Coronavirus: Twitter puts Donald Trump Jr on time out over 'misleading' video
28 July 2020, 15:12 | Updated: 28 July 2020, 15:48
Twitter gave the president's son a 12-hour time out from tweeting on Tuesday after he posted a link to a video containing what Twitter said was misleading information about COVID-19.
Donald Trump Jr posted a video promoting the drug hydroxychloroquine, which his father has also promoted and claimed to be taking himself as a precaution against the coronavirus.
Twitter's move caused outrage among supporters of the president's son, including from Republican strategist Andrew Surabian who accused the company of engaging in "open election interference".
The eldest child of Donald Trump and his first wife Ivana, Donald Trump Jr was accused of violating Twitter's policy on spreading misleading and potentially harmful information relating to COVID-19.
The company said as a result it "temporarily limited" his account's ability to send tweets, retweets or likes, and could not follow new accounts, although he was able to send direct messages.
Twitter's action follows another incident in May during which the company hid messages from both Donald Trump senior and then the official White House account for "glorifying violence".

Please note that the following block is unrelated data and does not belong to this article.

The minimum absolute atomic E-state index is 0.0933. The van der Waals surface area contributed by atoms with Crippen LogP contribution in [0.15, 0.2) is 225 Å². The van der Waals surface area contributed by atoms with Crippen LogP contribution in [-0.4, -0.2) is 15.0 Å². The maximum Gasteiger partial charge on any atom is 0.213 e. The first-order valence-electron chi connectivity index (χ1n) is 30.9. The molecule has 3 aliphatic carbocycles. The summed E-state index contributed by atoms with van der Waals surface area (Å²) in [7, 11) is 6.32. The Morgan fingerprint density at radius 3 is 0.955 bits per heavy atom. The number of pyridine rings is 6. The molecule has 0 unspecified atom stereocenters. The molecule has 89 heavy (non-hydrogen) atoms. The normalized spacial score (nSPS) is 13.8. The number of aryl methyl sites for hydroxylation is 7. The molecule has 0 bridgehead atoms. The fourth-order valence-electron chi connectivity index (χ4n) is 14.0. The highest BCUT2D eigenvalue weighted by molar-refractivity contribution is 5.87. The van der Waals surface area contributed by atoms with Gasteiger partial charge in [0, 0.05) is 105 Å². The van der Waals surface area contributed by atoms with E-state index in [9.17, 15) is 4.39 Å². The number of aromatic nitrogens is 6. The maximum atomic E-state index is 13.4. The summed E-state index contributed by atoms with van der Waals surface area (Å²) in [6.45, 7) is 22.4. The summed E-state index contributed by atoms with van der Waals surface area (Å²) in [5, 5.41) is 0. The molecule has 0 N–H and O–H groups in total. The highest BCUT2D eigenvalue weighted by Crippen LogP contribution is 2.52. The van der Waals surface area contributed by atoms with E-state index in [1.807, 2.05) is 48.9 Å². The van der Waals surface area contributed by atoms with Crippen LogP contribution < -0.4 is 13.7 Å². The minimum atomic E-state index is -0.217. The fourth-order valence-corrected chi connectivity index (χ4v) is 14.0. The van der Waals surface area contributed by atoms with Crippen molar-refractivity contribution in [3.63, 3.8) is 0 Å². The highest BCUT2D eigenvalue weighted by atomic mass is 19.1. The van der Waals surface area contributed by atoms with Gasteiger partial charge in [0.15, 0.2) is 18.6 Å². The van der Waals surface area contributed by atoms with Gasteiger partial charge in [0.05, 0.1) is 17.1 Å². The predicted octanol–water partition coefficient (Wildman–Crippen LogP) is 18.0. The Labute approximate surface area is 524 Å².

The company has also labelled another of the president's tweets about allegedly fraudulent mail-in ballots with a fact-check warning.
In response to these actions the president accused the company - and the entire social media industry - of censorship and anti-conservative bias, before signing an executive order aimed at curbing protections for the sites as publishers.
It comes as US infection rates of coronavirus have continued to climb since mid-June, with more than four million cases confirmed across the country.
More than 150,000 people in the US have died with COVID-19, with more than 4.2 million people testing positive for the virus - the most of any country in the world.
Last week, Mr Trump said the coronavirus pandemic "will probably get worse before it gets better" as he told Americans to wear masks when they cannot socially distance.
In June three scientists behind a controversial study that suggested that the malaria drug raised the risks of death for COVID-19 patients retracted their work.
However scientists in the UK have also halted a large trial of the drug after early results showed it had no benefit in those suffering from the virus.
"We reviewed the data and concluded there is no evidence of a beneficial effect of hydroxychloroquine in patients," said Professor Martin Landray from the University of Oxford, who is co-leading the RECOVERY trial.
"This is not a treatment [for COVID-19]," he said.